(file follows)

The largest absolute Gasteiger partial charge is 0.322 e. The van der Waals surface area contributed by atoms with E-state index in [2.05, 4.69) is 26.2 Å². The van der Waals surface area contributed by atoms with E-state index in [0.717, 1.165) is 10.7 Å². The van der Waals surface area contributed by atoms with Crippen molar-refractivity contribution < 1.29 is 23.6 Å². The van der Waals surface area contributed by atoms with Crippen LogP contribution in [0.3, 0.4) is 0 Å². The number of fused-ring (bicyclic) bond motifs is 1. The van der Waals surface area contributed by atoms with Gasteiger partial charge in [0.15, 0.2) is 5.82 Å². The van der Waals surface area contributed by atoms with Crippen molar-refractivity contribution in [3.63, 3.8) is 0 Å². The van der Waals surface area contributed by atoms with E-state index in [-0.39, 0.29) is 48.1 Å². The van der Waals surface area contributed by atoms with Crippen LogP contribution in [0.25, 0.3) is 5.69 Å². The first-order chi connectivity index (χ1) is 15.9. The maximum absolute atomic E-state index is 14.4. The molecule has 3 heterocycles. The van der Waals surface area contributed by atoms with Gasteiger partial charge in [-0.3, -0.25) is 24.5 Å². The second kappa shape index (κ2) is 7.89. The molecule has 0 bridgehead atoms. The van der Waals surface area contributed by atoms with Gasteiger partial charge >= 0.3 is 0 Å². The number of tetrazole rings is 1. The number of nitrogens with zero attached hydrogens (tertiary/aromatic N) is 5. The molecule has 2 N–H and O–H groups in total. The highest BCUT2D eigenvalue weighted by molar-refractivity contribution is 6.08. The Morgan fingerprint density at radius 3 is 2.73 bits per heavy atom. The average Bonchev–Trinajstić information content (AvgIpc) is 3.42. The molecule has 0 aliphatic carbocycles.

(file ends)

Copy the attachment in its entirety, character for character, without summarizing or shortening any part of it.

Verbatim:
The largest absolute Gasteiger partial charge is 0.322 e. The van der Waals surface area contributed by atoms with E-state index in [2.05, 4.69) is 26.2 Å². The van der Waals surface area contributed by atoms with E-state index in [0.717, 1.165) is 10.7 Å². The van der Waals surface area contributed by atoms with Crippen molar-refractivity contribution < 1.29 is 23.6 Å². The van der Waals surface area contributed by atoms with Crippen LogP contribution in [0.3, 0.4) is 0 Å². The number of fused-ring (bicyclic) bond motifs is 1. The van der Waals surface area contributed by atoms with Gasteiger partial charge in [0.15, 0.2) is 5.82 Å². The van der Waals surface area contributed by atoms with Crippen molar-refractivity contribution in [3.63, 3.8) is 0 Å². The van der Waals surface area contributed by atoms with E-state index in [-0.39, 0.29) is 48.1 Å². The van der Waals surface area contributed by atoms with Crippen LogP contribution in [0.25, 0.3) is 5.69 Å². The first-order chi connectivity index (χ1) is 15.9. The maximum absolute atomic E-state index is 14.4. The molecule has 3 heterocycles. The van der Waals surface area contributed by atoms with Gasteiger partial charge in [-0.3, -0.25) is 24.5 Å². The second kappa shape index (κ2) is 7.89. The molecule has 0 bridgehead atoms. The van der Waals surface area contributed by atoms with Gasteiger partial charge >= 0.3 is 0 Å². The number of tetrazole rings is 1. The number of nitrogens with zero attached hydrogens (tertiary/aromatic N) is 5. The molecule has 2 N–H and O–H groups in total. The highest BCUT2D eigenvalue weighted by molar-refractivity contribution is 6.08. The Morgan fingerprint density at radius 3 is 2.73 bits per heavy atom. The average Bonchev–Trinajstić information content (AvgIpc) is 3.42. The molecule has 0 aliphatic carbocycles.